Written for and originally published on A Younger Theatre
Many of us in the arts will bemoan an unpaid internship with the prospect of a low-paid job at the end of it, if at all. But what’s it like at the other end of the scale, where the stakes are high, the money’s big and the competition just as fierce? In its second production after the award-winning Missing, Engineer Theatre Collective turns its attention to the world of investment banking and four interns who enter the rat race.
Inspired by the story of Moritz Erhardt, a 21-year-old intern who died after reportedly working 72 hours straight in a financial placement, Run certainly suggests it will explore the darker side of interning in this lucrative and competitive industry. Yet there is also comedy here, as the cast establish and develop the personae of the four very different young people. As promised, they certainly do “give an authentic voice to these young financiers”, as they portray very believable and relatable characters. While there is some slight stumbling over lines on this opening night, the confident ensemble work tightly together, with a particularly strong performance from Charlotte Watson as Caroline. Newcomer to the company Al Jarrett provides much of the comedy in early scenes, but proves he can do thoughtful as well as flamboyant with a performance that develops nicely throughout.
In the programme, the company highlights its Lecoq-inspired work and use of physical theatre to explore new ways of storytelling; in truth, there isn’t a huge amount of this on show until the later stages of the piece, and even then it isn’t exactly revolutionary. While the nightclub scene brings out comedy with awkward dancing, in other scenes the dance and movement feels odd and isolated, suddenly appearing in a work that otherwise appears traditionally character- and dialogue-led. If the company is aiming to create electrifying and challenging new ways of story-telling, it needs to commit more fully to these elements. The current staging is secure, with scenes that move fluidly and a nifty lighting design by Oscar Wyatt, but I would like to see more experimentation with form and movement to create more dynamic and exciting theatre.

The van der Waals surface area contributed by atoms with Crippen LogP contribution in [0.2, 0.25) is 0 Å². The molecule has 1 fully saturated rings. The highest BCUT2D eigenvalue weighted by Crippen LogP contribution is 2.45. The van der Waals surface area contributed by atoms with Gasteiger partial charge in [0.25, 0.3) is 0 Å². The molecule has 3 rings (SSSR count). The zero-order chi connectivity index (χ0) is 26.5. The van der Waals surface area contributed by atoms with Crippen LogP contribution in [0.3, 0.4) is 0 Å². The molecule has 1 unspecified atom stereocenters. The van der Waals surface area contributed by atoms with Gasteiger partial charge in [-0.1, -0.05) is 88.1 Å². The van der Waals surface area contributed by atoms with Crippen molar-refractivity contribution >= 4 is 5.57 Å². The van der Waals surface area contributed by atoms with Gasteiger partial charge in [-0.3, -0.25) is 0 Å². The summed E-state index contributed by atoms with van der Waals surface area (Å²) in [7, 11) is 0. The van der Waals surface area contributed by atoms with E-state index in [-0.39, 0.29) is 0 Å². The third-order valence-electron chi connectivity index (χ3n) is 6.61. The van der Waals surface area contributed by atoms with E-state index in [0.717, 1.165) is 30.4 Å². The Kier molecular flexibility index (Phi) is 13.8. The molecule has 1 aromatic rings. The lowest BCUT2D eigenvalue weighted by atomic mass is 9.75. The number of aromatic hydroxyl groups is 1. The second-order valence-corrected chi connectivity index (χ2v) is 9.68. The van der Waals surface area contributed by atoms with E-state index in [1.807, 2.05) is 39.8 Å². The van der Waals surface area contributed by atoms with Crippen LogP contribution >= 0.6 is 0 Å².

However, as a whole Run is entertaining, as the characters – rather stereotypical it has to be said, but well depicted all the same – negotiate the social awkwardnesses, potential office romances and workplace pressures of the internship. Yet while the characters ring true, what is missing is some real insight into why this is such an intense environment, and why these interns are driven to act in the way that they do; the consequences may be shocking (or at least, they would be if you didn’t already know the story of Moritz Erhardt) but there is little exploration as to how things reached such an extreme.
Run is a neat piece of theatre from a promising company, who should have the confidence to push their ideas further to develop solid work into something really ground-breaking.
Run is playing at the New Diorama Theatre until 29 November. For more information and tickets, see the New Diorama Theatre website.
A Younger Theatre is publication, production company and resource for emerging creatives. For reviews, features and more, visit www.ayoungertheatre.com